New York City subway riders will hear a new set of announcements by NYPD Commissioner Keechant Sewell.
The Metropolitan Transportation Authority is rolling out two recordings of the police chief reminding straphangers that the Boys in Blue are patrolling the sprawling transit system around the clock and in greater numbers.
The announcements will play every 15 minutes at 403 subway stations in all boroughs except Staten Island through the end of the month, running 24/7 at indoor stations and at outdoor platforms from 8 a.m.–9 p.m.
The state MTA’s own police department primarily patrols the Staten Island Railway, while the city’s NYPD is tasked with covering the subway system.
“We have increased officers on trains and platforms so that you can ride safely, knowing that we are here to help,” says one announcement.
“New York relies on its subway system like no other city in the nation. And your NYPD officers are working 24 hours a day, seven days a week, to keep it safe,” says the other message by the city’s top cop.
Mayor Eric Adams deployed an extra 1,000 police officers from above-ground precincts into the transit system, bumping the total number of cops underground to a record 3,500, as part of hizzoner’s Subway Safety Plan earlier this year.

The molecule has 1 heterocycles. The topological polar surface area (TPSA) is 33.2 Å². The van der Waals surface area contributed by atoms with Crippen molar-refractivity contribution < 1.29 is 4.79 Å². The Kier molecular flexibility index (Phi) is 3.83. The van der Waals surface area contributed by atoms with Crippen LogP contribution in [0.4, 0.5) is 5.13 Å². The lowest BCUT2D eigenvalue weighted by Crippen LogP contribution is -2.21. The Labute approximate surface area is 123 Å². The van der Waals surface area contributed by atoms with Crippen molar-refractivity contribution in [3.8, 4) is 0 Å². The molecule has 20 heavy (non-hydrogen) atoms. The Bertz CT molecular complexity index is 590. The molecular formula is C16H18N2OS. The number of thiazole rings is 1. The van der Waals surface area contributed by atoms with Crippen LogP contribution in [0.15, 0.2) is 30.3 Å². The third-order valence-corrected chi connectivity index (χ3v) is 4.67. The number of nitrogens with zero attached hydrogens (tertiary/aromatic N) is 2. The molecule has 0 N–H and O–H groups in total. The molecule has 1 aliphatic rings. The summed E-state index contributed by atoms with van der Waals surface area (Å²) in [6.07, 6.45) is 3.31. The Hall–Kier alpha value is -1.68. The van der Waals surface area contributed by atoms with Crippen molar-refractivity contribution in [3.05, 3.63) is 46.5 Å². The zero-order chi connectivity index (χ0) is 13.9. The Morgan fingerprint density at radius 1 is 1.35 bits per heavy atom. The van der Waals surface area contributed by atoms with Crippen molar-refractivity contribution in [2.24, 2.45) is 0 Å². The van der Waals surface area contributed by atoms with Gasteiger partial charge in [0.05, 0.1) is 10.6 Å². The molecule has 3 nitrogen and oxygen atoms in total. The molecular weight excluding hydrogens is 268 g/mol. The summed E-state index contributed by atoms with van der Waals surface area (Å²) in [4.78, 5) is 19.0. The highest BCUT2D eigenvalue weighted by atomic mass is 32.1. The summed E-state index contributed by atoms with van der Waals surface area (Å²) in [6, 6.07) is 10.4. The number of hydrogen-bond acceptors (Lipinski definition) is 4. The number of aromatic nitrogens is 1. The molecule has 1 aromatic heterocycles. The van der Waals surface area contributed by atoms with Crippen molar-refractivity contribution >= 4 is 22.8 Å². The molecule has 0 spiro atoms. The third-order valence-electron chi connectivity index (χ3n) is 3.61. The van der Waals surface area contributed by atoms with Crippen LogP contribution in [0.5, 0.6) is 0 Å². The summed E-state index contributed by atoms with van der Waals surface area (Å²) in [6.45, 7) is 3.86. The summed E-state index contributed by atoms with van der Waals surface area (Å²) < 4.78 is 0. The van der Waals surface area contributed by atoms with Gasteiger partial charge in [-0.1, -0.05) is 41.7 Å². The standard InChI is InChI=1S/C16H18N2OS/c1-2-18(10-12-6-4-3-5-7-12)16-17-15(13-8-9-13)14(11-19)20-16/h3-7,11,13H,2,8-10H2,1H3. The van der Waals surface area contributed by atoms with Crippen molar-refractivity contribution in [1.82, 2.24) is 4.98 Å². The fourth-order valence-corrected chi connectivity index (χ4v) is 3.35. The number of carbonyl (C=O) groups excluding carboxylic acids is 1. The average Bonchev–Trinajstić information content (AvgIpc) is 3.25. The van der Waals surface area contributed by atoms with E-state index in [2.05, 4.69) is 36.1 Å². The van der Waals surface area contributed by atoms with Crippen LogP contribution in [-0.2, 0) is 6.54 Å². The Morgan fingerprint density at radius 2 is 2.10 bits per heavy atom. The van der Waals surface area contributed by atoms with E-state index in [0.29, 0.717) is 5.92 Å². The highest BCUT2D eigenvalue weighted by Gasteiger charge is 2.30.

More recently, Governor Kathy Hochul, who controls the MTA, launched a $5.5 million effort to equip every single subway car with a pair of surveillance cameras.
While crime in transit makes up less than 2% of citywide numbers and is still below pre-pandemic levels, Big Apple commuters continued to list personal safety as a top concern, according to an MTA rider survey from June, amid high-profile incidents on the rails this year, such as the shooting in Sunset Park and the fatal shoving of Michelle Alyssa Go.
Meanwhile, weekday trip numbers have remained about 40% shy of 2019 rates for months, predominantly driven by people still working remotely.
The NYPD has logged 1,670 major crimes (such as assault, grand larceny, robbery, murder, and rape) in the subway so far this year, according to the latest police data through Sept. 25.
That’s up 43% from last year when there were still fewer riders due to the COVID crisis, but down about 5% from 2019. The most recent numbers are still only about half of the crime figures of the last peak in 1999, when there were 3,265 crimes during that time period.